11. Lo, all his fellows shall be ashamed, and the workmen themselves are of men; they shall assemble all of them, they shall stand, they shall tremble, they shall be ashamed together. The pronoun his refers to the idol itself, and by his fellows we are to understand all who have anything to do with it, either as manufacturers or worshippers. (Compare Num. 25:3. Deut. 11:22. 30:20. Is. 56:3, 6. Hos. 4:17. 1 Cor. 10:20.) Of men, i. e. members of the human family or race. The makers of the idol are themselves mere men, and cannot therefore produce anything divine. The senseless idol and its human makers shall be witnesses against each other, and shall all be involved in the same condemnation and confusion.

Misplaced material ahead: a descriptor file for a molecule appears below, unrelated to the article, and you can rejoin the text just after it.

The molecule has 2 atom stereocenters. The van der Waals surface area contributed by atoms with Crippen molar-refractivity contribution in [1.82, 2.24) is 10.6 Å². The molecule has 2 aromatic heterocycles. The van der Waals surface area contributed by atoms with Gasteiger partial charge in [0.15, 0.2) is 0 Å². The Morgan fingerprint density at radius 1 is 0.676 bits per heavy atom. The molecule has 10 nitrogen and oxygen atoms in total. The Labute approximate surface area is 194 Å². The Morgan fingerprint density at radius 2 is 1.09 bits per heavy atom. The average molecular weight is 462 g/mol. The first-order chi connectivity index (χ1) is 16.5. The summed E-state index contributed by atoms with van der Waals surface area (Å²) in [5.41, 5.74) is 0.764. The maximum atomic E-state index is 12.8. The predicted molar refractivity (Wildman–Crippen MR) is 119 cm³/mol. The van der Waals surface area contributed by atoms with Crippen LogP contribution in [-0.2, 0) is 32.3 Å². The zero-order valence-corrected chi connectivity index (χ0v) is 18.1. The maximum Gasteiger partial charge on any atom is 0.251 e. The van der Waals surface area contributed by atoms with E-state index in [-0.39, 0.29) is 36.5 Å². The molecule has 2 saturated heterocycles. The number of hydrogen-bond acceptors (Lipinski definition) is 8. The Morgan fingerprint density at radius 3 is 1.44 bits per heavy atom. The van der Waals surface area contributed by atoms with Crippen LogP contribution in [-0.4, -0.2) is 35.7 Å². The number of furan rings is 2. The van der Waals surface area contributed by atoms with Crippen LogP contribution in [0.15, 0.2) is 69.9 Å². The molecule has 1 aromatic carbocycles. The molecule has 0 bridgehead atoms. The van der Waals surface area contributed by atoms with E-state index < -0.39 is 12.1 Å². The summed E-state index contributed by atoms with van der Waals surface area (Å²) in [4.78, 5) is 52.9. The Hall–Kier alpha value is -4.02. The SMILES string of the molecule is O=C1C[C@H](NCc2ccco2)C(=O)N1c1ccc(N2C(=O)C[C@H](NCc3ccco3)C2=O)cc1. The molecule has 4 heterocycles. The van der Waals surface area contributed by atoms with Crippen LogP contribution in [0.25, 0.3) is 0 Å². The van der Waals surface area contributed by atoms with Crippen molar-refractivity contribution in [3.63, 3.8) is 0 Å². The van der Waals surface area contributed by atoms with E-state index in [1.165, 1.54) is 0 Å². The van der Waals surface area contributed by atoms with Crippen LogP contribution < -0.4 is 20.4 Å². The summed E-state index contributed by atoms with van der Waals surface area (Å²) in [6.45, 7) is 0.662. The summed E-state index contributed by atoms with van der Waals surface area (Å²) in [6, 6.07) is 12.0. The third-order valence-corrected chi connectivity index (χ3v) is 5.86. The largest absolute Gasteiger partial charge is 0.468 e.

12. He has carved iron (with) a graver, and has wrought (it) in the coals, and. with the hammers he will shape it, and then work it with his arm of strength. Besides (or moreover), he is hungry and has no strength, he has not drunk water and is faint. The meaning and construction of several of the words here used have been disputed, but the most probable meaning of the whole verse is the one just expressed in the translation. The common version, strength of his arms, is a needless and enfeebling transposition. The true sense of the words is his arm of strength. The description in the last clause seems intended to convey these several ideas: that the man who undertakes to make a god is himself a mortal, subject to ordinary human infirmities; that his god is utterly unable to relieve him or supply his wants; and that neither these considerations nor the toil which he must undergo in order to attain his end are sufficient to deter him from his self-tormenting efforts.